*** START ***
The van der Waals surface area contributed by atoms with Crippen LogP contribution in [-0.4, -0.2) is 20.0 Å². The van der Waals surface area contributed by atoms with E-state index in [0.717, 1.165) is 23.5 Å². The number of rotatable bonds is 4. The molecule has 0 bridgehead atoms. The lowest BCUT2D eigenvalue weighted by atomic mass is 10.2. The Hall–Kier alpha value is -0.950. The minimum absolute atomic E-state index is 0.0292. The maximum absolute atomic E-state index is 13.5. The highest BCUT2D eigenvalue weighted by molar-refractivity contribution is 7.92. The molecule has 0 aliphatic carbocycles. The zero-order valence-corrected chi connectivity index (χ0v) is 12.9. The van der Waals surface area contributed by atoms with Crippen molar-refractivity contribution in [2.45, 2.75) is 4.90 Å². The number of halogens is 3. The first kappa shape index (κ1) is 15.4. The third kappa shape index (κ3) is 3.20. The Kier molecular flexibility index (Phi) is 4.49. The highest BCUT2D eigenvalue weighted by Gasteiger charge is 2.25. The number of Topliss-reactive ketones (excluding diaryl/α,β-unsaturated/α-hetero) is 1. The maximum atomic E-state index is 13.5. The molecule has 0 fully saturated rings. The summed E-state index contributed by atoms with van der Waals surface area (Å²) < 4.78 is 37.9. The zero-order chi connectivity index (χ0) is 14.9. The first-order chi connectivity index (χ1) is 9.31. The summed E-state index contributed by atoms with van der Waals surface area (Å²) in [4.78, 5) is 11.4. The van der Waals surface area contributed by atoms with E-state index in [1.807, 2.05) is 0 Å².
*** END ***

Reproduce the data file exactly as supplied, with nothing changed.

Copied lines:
The van der Waals surface area contributed by atoms with Crippen LogP contribution in [-0.4, -0.2) is 20.0 Å². The van der Waals surface area contributed by atoms with E-state index in [0.717, 1.165) is 23.5 Å². The number of rotatable bonds is 4. The molecule has 0 bridgehead atoms. The lowest BCUT2D eigenvalue weighted by atomic mass is 10.2. The Hall–Kier alpha value is -0.950. The minimum absolute atomic E-state index is 0.0292. The maximum absolute atomic E-state index is 13.5. The highest BCUT2D eigenvalue weighted by molar-refractivity contribution is 7.92. The molecule has 0 aliphatic carbocycles. The zero-order valence-corrected chi connectivity index (χ0v) is 12.9. The van der Waals surface area contributed by atoms with Crippen molar-refractivity contribution in [2.45, 2.75) is 4.90 Å². The number of halogens is 3. The first kappa shape index (κ1) is 15.4. The third kappa shape index (κ3) is 3.20. The Kier molecular flexibility index (Phi) is 4.49. The highest BCUT2D eigenvalue weighted by Gasteiger charge is 2.25. The number of Topliss-reactive ketones (excluding diaryl/α,β-unsaturated/α-hetero) is 1. The maximum atomic E-state index is 13.5. The molecule has 0 fully saturated rings. The summed E-state index contributed by atoms with van der Waals surface area (Å²) < 4.78 is 37.9. The zero-order chi connectivity index (χ0) is 14.9. The first-order chi connectivity index (χ1) is 9.31. The summed E-state index contributed by atoms with van der Waals surface area (Å²) in [4.78, 5) is 11.4. The van der Waals surface area contributed by atoms with E-state index in [1.807, 2.05) is 0 Å².